Shantal Feltham will always remember how close she was to throwing in the towel. Almost out of funds, she signed up for a conference in Washington, D.C., in a final attempt to drum up contracts for Stiris Research Inc., her London, Ont.-based clinical research business. She had just enough cash to cover registration and hotel costs — but nothing for food. “I grabbed chocolate bars, Life Savers and chips from exhibitors,” says Feltham. “That’s what I lived off of.”
Few entrepreneurs forget that lean startup period, and that leads many to pay themselves too little, says Robert Levasseur, a Toronto-based senior-executive compensation consultant for HR consultancy Watson Wyatt Worldwide. “I find that mentality sticks with them even when their businesses mature.”
When it comes to setting compensation, many entrepreneurs “tend to pick a number out of the air,” says Levasseur. In public firms, the board has a say in, or even sets the CEO’s compensation package. But when the buck stops with you, it can be difficult to know how much, and which combination of salary, bonuses and perks, to pay yourself.
It’s important to get it right: chief executives who pay themselves too much in the wrong forms (for example, salary versus dividends) can pay more in taxes than they have to. And they might be starving the business of retained earnings that could be used as operating or growth capital and would impress lenders and investors. Those who pay themselves too little could live like relative paupers — as Feltham did — and have no wealth to cushion their fall should they lose the business.
So, what, then, is the formula to follow when it comes to setting your compensation? In fact, there’s no formula; it’s more of an an imprecise science. Still, you can arrive at the number that’s right for you and your company by following a few simple principles.
First, don’t confuse compensation with capital. “Owners tend to muddle up ownership and compensation,” says Levasseur. He prefers to split the two, so that entrepreneurs receive, first, a reward for their role as manager and, second, a return on their investment in the business. That’s because regular pay is an entrepreneur’s to keep, whereas ownership is intangible wealth until the company is sold.
Dave Cook, a Toronto-based partner with advisory firm KPMG, suggests you consider how much money the company needs to thrive, as well as how much you need to cover personal living costs and family expenses. As long as your business is generating enough cash flow, there’s no reason to shortchange yourself.
With your living costs comfortably covered, you can then look at whether it makes sense to reclaim some of the company’s capital by, for example, taking a bonus, paying dividends to yourself and any other shareholders, or issuing stock options. Think about it: you likely started your firm with your own money, and to leave it all in the business could expose you to unnecessary personal risk. “You want to protect some of your assets, and it’s not necessarily smart to be betting it all,” says Cook.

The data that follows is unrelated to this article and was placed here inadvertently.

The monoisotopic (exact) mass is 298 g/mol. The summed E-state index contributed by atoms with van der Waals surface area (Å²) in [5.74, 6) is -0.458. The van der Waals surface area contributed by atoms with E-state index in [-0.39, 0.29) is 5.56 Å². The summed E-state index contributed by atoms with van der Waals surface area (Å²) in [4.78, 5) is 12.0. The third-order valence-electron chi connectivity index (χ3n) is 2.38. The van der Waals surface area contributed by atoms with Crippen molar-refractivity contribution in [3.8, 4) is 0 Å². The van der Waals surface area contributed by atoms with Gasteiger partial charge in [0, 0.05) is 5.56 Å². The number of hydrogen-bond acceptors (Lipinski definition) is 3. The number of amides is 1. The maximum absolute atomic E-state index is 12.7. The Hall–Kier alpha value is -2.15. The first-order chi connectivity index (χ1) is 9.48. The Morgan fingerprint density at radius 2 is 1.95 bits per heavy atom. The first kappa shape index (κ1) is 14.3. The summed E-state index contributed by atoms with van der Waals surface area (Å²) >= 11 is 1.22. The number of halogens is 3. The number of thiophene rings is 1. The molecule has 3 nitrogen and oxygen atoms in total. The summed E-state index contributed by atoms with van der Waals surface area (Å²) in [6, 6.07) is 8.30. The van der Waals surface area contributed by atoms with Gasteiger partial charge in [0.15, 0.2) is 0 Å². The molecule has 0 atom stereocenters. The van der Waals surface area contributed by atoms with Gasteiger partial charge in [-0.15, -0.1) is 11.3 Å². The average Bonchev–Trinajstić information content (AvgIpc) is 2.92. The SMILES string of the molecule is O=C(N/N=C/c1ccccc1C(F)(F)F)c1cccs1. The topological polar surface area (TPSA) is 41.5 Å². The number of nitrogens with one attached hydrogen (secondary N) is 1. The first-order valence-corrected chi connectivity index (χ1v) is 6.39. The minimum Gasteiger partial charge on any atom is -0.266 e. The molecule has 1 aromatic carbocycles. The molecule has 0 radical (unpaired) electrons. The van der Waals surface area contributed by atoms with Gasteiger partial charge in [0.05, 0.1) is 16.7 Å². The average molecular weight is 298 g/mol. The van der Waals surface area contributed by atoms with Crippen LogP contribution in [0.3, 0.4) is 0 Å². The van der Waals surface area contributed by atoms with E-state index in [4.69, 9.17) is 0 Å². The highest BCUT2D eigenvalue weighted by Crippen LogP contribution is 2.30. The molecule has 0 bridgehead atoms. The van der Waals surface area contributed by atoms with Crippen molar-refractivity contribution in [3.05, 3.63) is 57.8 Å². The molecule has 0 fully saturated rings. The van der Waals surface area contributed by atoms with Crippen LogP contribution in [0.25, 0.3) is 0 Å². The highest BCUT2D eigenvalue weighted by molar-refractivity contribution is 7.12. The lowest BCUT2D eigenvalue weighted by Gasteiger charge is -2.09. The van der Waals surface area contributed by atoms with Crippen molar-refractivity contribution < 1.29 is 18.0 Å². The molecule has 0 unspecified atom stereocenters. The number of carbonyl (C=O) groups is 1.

That said, you need to keep enough money in the business to achieve the goals you’ve set for it. “When you do your financial forecasts, there’s always one number that makes everything else balance out. For most entrepreneurs, it’s your salary,” says Dave Valliere, chair of entrepreneurship and strategy at Ryerson University in Toronto. In other words, your compensation is what remains after all the bills are paid.
You can change your salary as needed to boost the financial health of your business. Let’s say your company has aggressive growth ambitions. In that case, it probably makes sense to keep your salary low, thus leaving as much capital as possible in the company, so you can afford to handle a sizable contract when it comes your way. “There are a whole lot of companies that got their big break, and it killed them,” says Valliere.
It was about eight years after Andrew Webber made his weapon-sighting systems distribution firm a full-time gig that he finally started drawing a regular paycheque. The president of Halifax-based Armament Technology Inc. had recognized that he needed to keep as much money as possible in his business to build up inventory. His “pay the company first” strategy succeeded: “That equity in the company has allowed us to take a strong stand in negotiations with customers and suppliers.”
Edward Bartucci, a Toronto-based tax partner at KPMG who advises entreprneurial businesses, likes to consider compensation from the perspective of tax efficiency. For example, if your company is involved in R&D, it probably qualifies for juicy tax credits — which are clawed back if you leave taxable income of more than $500,000 in the company. For this reason, entrepreneurs in this situation often “bonus down” the company’s profits to the half-a-million mark. Still, you’d have to crunch the numbers to ensure the additional taxes you’d pay on the bonus don’t cancel out the corporate R&D tax credits.
So, are you paying yourself too little? Perhaps too much? With the new year rolling around, now might be the right time to make some adjustments.